I’ll be honest: I’m a bit of a bookworm. Second grade found me devouring – I’ll admit it – the Captain Underpants series, fourth grade was A Series of Unfortunate Events. Fifth grade found me inheriting my cousin’s collection of the Babysitter’s Club series, and I often was reading two or three of them at one time. Middle school was mild murder mystery books and cute-sy teeniebopper romance novels, and high school was when I found my favorite niche: LGBT Young Adult novels, sprinkled in with my required reading for homework. College came, and my reading career came to a screeching halt: assigned pages every night for all my classes diminished my desire to look at another page of words, no matter how interesting the content was in comparison with the dry readings I was given.
And then, I discovered my favorite time of year – vacation. After the initial excitement of saying hello to all my friends and family and catching up on months spent 400 miles away, I waste no time curling up in bed with novel after novel after novel. Jodi Picoult, Julie Anne Peters, John Green, Harper Lee, to name a few. So far this vacation, I have added several books to my “Have Read” list, and added many more to my “To Read” list. Hopefully this semester, I won’t have a lot of reading-intensive courses so I can intensely read my own novels for a change. But for now, with just a couple days left of my vacation, I want to share with all of you some of the books I’ve read this vacation, and my humble opinions on them. Hope you find something that will inspire you.
- The Help by Kathryn Stockett – (A note before my review: I did not see the film before I read the book.) So I was a little tardy to hopping on the Help bandwagon, seeing as how it was made into such a popular film so long ago, and when I did read it, I have to say that I wasn’t all that impressed. The problem is, I can’t quite put my finger on why I didn’t like it that much. Although I did enjoy the triple perspective structure, I felt that the moral of the story and the somewhat weak ending were all predictable. The film, which I did watch after I read it, was on par with the book. Perhaps it was all the hype I had heard about it that had built it up too much, but whatever it was, I’m glad I borrowed this book instead of buying it myself.
- The Fault in Our Stars by John Green – One of my favorite books in high school was John Green’s Looking for Alaska, so putting The Fault on my Christmas list this year was a no-brainer, and it certainly did not disappoint. Green’s analogies and simple yet romantically sophisticated writing style take my breath away and my emotions go on a roller coaster ride, constantly. Unsurprisingly, this book made me cry, and yet was still somewhat of a feel-good novel at the same time. I think that is becoming Green’s specialty – his other novels, including An Abundance of Katherines, are on my must-read list.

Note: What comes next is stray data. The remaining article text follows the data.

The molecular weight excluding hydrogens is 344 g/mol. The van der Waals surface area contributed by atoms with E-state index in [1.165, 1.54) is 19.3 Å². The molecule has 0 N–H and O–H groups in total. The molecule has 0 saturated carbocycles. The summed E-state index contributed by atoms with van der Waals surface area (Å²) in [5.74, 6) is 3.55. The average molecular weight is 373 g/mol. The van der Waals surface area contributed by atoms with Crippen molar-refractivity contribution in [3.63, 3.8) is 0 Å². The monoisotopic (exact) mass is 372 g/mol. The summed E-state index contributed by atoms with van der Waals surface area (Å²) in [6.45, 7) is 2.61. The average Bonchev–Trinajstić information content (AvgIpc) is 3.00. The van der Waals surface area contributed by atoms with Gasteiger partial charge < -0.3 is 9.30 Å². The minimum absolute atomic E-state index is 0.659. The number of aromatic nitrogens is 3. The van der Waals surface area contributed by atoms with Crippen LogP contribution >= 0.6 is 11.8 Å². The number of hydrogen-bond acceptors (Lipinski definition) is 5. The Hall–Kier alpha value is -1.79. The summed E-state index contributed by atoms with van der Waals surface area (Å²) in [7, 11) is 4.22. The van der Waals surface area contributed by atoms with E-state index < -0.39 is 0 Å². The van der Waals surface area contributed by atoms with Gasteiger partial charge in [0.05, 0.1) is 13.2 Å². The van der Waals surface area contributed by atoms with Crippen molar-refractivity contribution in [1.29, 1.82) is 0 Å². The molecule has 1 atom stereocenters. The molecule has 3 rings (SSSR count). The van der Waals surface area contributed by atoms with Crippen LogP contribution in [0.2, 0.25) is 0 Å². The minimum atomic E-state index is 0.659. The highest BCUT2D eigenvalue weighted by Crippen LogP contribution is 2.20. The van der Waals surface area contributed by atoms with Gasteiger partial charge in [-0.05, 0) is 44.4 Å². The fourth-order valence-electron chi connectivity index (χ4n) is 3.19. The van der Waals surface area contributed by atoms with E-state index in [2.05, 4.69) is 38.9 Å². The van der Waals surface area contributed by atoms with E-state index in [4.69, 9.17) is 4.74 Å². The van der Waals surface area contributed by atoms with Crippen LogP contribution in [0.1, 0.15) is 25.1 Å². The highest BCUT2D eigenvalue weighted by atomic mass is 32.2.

- Fahrenheit 451 by Ray Bradbury – I’ve never come across a book that both tortured me and hooked me at the same time. His over-descriptive writing style about an imagined future provide a mind numbing confusing book, and yet you trudge through the muck with such a strong desire to find out how it ends. All the symbolism keeps you guessing with each turn of the page, and reading the author’s afterword and coda at the end reveals even more secret symbols. Halfway through the book, I put it down and asked Chelsea, who had read it before, if the entire thing was about communism. The beauty of the book is that it can be about almost anything, interpret it however you wish. Not my favorite, but still very much mind-opening and terrifying.
- Vanishing Acts by Jodi Picoult – Not a vacation goes by, it seems, without me reading one of her books. Her storytelling, in all of her novels, is something to be admired and modeled after. However, while all of her novels are fantastic, they seem to fit such a mold; standalone, they are great books, but put them all together, and the similarities become a bit predictable. Vanishing Acts is one of these: while a great book because of the plot line and surprise ending (if you hadn’t read her other books), I wouldn’t call it groundbreaking. And yet, I feel as if I cannot criticize Picoult, mainly because she’s from New Hampshire like myself, but also because I find myself reading all the books by her I can get my hands on, and will continue to do so for years to come. Overall, this isn’t my favorite by her, but certainly one to add to my collection.
- To Kill a Mockingbird by Harper Lee – A collective gasp from high school English teachers everywhere: Nicky hasn’t read To Kill a Mockingbird until now!? Alas, it’s true. The classic novel about race and growing up had finally found its way into my hands, and quickly thereafter into my heart, and my bookshelf. This is probably one of my favorite ones that I read over vacation, and had the high-school-required-reading-stigma not been permanently attached to the novel, perhaps I would have read it much sooner. My cousin said, “Nicky, with the line of work you’re trying to get into, you really need to read this book.” And so I did, and so I loved every second of it. A must read, for sure.
I’ve read several other books this vacation, and will more than likely continue to do so over the next couple weeks, so there should be a Part II to this coming out soon. Stay tuned, and happy reading.